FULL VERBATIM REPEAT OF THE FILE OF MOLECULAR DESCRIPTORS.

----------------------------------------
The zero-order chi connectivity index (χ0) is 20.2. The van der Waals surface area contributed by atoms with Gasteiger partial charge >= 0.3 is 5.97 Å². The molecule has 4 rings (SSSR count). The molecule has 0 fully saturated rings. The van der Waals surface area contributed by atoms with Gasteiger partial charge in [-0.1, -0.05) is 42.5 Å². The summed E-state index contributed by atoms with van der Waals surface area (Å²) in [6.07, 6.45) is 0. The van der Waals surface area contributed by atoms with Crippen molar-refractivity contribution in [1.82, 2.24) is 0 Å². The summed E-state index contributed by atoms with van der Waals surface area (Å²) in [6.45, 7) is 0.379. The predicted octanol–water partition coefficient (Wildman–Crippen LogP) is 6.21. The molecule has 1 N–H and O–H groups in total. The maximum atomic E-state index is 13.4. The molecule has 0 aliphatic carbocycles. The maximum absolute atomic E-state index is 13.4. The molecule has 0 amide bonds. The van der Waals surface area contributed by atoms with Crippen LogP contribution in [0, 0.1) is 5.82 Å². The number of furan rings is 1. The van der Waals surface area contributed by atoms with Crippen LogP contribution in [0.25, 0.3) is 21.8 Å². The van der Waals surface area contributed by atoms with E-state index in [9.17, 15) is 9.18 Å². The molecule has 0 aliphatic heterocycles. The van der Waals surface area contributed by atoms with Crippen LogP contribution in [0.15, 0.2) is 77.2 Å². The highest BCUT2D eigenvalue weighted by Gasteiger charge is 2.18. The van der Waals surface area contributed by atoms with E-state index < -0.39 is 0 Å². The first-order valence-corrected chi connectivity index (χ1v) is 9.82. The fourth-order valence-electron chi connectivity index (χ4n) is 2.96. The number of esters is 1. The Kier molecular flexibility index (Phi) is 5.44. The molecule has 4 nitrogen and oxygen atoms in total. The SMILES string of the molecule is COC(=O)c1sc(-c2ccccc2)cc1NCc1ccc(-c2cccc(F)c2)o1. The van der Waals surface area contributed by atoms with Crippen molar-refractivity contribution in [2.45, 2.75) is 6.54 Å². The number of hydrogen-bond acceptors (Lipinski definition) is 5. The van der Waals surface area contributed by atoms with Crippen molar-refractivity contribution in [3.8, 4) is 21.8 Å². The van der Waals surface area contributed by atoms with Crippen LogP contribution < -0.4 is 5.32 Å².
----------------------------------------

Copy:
The zero-order chi connectivity index (χ0) is 20.2. The van der Waals surface area contributed by atoms with Gasteiger partial charge >= 0.3 is 5.97 Å². The molecule has 4 rings (SSSR count). The molecule has 0 fully saturated rings. The van der Waals surface area contributed by atoms with Gasteiger partial charge in [-0.1, -0.05) is 42.5 Å². The summed E-state index contributed by atoms with van der Waals surface area (Å²) in [6.07, 6.45) is 0. The van der Waals surface area contributed by atoms with Crippen molar-refractivity contribution in [1.82, 2.24) is 0 Å². The summed E-state index contributed by atoms with van der Waals surface area (Å²) in [6.45, 7) is 0.379. The predicted octanol–water partition coefficient (Wildman–Crippen LogP) is 6.21. The molecule has 1 N–H and O–H groups in total. The maximum atomic E-state index is 13.4. The molecule has 0 aliphatic carbocycles. The maximum absolute atomic E-state index is 13.4. The molecule has 0 amide bonds. The van der Waals surface area contributed by atoms with Crippen LogP contribution in [0, 0.1) is 5.82 Å². The number of furan rings is 1. The van der Waals surface area contributed by atoms with Crippen LogP contribution in [0.25, 0.3) is 21.8 Å². The van der Waals surface area contributed by atoms with E-state index in [9.17, 15) is 9.18 Å². The molecule has 0 aliphatic heterocycles. The van der Waals surface area contributed by atoms with Crippen LogP contribution in [0.15, 0.2) is 77.2 Å². The highest BCUT2D eigenvalue weighted by Gasteiger charge is 2.18. The van der Waals surface area contributed by atoms with E-state index < -0.39 is 0 Å². The first-order valence-corrected chi connectivity index (χ1v) is 9.82. The fourth-order valence-electron chi connectivity index (χ4n) is 2.96. The number of esters is 1. The Kier molecular flexibility index (Phi) is 5.44. The molecule has 4 nitrogen and oxygen atoms in total. The SMILES string of the molecule is COC(=O)c1sc(-c2ccccc2)cc1NCc1ccc(-c2cccc(F)c2)o1. The van der Waals surface area contributed by atoms with Crippen molar-refractivity contribution in [2.45, 2.75) is 6.54 Å². The number of hydrogen-bond acceptors (Lipinski definition) is 5. The van der Waals surface area contributed by atoms with Crippen molar-refractivity contribution in [3.8, 4) is 21.8 Å². The van der Waals surface area contributed by atoms with Crippen LogP contribution < -0.4 is 5.32 Å².